Shhh! Don't Tell Daddy...
It was 12:30 p.m. If I pressed on and did that last errand without feeding my toddlers, I was just asking for trouble. But I really needed to get it done and didn’t have a lot of time. The kids’ naptime is around 1:30. Whatever decision I made, it had to be quick.
Desperate, I went for the drive-thru.
It’s one of those things that when I was pregnant and naive, I swore I’d never do, like when my husband Scott and I vowed we’d only feed the kids healthy food, no hot dogs, chicken nuggets, cookies, or candy. We had decided that we wouldn’t go to the golden arches—at least until the kids were older—and that we’d make sure their meals were always well rounded. We weren’t going to be slaves to fast food.
Then I broke the vow. I ordered them each a chicken nugget Happy Meal that they happily gorged on while still sitting in their car seats. (Another plus of drive-thrus: You don’t have to go through the hassle of getting the kids out of their seats, dragging them into the restaurant, having them stand there and whine while waiting for the food and then fighting to try to get them to sit in their seats while eating.) It was quick. They were happy. And I got all my errands done.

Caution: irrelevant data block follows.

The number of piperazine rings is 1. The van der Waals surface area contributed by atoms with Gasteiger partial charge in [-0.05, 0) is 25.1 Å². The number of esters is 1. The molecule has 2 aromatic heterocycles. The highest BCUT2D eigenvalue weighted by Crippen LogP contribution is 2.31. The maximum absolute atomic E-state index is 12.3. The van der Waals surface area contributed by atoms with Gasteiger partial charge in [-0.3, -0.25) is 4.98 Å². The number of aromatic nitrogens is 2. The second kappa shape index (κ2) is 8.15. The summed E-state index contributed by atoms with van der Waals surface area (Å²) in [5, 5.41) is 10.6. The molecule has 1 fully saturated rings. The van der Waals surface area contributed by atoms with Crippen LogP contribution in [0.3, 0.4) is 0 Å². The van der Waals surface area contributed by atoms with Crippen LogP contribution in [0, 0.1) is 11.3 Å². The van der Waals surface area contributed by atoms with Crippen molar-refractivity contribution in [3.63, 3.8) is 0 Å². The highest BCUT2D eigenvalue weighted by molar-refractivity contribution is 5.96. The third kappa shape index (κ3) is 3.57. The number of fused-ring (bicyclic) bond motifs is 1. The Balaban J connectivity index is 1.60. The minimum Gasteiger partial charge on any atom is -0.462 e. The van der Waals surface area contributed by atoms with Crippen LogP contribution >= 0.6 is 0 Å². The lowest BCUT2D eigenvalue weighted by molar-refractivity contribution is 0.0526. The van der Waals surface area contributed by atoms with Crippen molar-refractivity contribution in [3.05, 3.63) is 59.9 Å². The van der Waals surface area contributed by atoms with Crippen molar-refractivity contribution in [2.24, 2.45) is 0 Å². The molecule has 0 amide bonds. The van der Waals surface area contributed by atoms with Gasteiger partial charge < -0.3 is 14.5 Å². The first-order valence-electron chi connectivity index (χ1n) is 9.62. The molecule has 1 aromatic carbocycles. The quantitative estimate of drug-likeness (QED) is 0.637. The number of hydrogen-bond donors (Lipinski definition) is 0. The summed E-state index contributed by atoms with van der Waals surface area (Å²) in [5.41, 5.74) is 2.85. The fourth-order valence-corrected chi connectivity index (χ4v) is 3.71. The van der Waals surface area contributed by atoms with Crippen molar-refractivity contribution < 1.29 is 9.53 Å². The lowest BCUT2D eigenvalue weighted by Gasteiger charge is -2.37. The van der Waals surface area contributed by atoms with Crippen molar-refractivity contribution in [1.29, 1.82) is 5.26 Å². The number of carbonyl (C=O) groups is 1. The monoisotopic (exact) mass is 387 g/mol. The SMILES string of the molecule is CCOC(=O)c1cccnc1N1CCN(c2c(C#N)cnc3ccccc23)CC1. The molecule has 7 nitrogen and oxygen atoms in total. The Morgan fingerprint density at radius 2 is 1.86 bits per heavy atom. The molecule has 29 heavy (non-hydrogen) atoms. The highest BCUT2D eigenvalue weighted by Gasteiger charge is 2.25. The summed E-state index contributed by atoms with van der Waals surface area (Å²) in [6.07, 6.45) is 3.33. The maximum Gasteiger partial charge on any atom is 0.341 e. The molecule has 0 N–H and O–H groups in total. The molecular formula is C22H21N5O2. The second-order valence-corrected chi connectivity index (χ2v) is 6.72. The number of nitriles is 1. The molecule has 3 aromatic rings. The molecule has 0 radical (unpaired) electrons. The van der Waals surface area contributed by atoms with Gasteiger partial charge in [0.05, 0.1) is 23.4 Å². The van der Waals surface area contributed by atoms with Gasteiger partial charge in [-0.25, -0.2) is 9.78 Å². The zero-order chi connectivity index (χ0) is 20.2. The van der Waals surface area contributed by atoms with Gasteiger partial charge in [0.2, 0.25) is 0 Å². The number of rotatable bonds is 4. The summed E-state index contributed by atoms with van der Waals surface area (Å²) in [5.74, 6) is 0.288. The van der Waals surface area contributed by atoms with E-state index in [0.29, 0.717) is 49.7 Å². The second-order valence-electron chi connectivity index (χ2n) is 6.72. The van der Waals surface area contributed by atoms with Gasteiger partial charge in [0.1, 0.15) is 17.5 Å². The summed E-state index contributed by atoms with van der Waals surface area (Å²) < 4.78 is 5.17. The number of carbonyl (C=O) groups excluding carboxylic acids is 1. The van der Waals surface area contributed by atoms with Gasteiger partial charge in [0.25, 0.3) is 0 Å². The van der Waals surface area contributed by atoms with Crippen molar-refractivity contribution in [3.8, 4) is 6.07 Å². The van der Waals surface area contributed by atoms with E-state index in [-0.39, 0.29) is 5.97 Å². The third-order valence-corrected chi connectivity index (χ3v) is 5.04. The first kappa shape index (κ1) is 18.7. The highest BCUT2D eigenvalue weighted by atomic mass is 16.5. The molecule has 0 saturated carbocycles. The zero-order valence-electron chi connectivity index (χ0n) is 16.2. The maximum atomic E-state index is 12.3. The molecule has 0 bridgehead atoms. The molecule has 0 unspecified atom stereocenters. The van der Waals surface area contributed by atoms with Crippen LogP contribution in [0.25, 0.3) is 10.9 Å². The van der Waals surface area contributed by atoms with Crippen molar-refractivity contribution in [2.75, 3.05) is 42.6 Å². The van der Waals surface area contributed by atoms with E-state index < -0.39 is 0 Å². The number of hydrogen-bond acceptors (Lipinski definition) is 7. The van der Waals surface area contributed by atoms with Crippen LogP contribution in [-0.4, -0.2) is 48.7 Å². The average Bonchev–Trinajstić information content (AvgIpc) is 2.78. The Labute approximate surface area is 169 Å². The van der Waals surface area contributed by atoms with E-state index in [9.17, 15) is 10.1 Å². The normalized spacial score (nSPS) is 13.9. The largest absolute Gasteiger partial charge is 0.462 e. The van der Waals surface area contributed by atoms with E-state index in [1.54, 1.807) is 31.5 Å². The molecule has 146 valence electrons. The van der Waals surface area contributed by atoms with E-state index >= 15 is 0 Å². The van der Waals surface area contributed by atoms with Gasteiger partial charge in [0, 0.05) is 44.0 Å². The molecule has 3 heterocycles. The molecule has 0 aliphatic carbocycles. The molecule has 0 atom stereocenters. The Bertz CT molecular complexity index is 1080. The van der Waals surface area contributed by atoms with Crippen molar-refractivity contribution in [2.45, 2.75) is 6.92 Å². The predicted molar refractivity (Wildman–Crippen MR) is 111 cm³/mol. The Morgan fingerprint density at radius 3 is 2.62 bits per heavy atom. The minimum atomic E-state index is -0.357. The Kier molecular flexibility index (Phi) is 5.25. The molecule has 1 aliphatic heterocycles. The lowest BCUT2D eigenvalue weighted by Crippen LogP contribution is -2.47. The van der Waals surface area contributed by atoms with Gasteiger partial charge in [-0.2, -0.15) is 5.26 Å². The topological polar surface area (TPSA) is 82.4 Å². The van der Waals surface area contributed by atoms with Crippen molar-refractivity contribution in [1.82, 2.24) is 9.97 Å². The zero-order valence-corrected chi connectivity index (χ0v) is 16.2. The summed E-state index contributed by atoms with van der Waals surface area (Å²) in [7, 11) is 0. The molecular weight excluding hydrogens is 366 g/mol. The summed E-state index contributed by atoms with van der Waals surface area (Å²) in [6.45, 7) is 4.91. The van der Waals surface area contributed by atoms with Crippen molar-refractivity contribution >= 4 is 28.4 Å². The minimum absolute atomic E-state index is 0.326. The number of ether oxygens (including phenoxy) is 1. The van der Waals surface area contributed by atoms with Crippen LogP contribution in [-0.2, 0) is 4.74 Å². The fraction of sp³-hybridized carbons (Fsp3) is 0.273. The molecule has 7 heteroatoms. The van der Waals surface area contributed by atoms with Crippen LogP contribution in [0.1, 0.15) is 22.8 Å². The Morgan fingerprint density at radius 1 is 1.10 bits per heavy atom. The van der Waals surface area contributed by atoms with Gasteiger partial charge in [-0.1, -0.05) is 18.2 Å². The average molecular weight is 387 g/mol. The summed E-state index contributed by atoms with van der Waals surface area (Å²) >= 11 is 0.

Later that day, I carefully inspected their seats to make sure no stray fries were lying around. I even opened the windows to air the car out so the incriminating food odors wouldn’t linger. I smiled, thinking myself so clever, that I’d gotten away with it, until a few days later. All four of us got up early to drive to my parents’ house for the day. On the way, we stopped at a doughnut shop drive-thru for coffee. As we neared the pick-up window, my son Jonah shouted, “Hey, chicken nuggets! I want my chicken nuggets.” The jig was up.
I frequently shatter agreements Scott and I made. It’s one thing to sit around a kitchen table and talk in platitudes about the best way to raise kids, the best things to have them eat, how we’ll spend X amount of time reading to them, this amount of time coloring, and virtually no time in front of the TV. Then there’s reality. Then there’s the morning when you realize that you haven’t showered in three days and deodorant will no longer camouflage the smell any more. You decide that you will go mad if you don’t plop kids in front of the tube while you finally shower. If you don’t put them in front of the TV, you rationalize, they’ll wreck the house and hurt themselves. And if you don’t shower, you fear you will soon turn into a shrieking, smelly barnyard animal.
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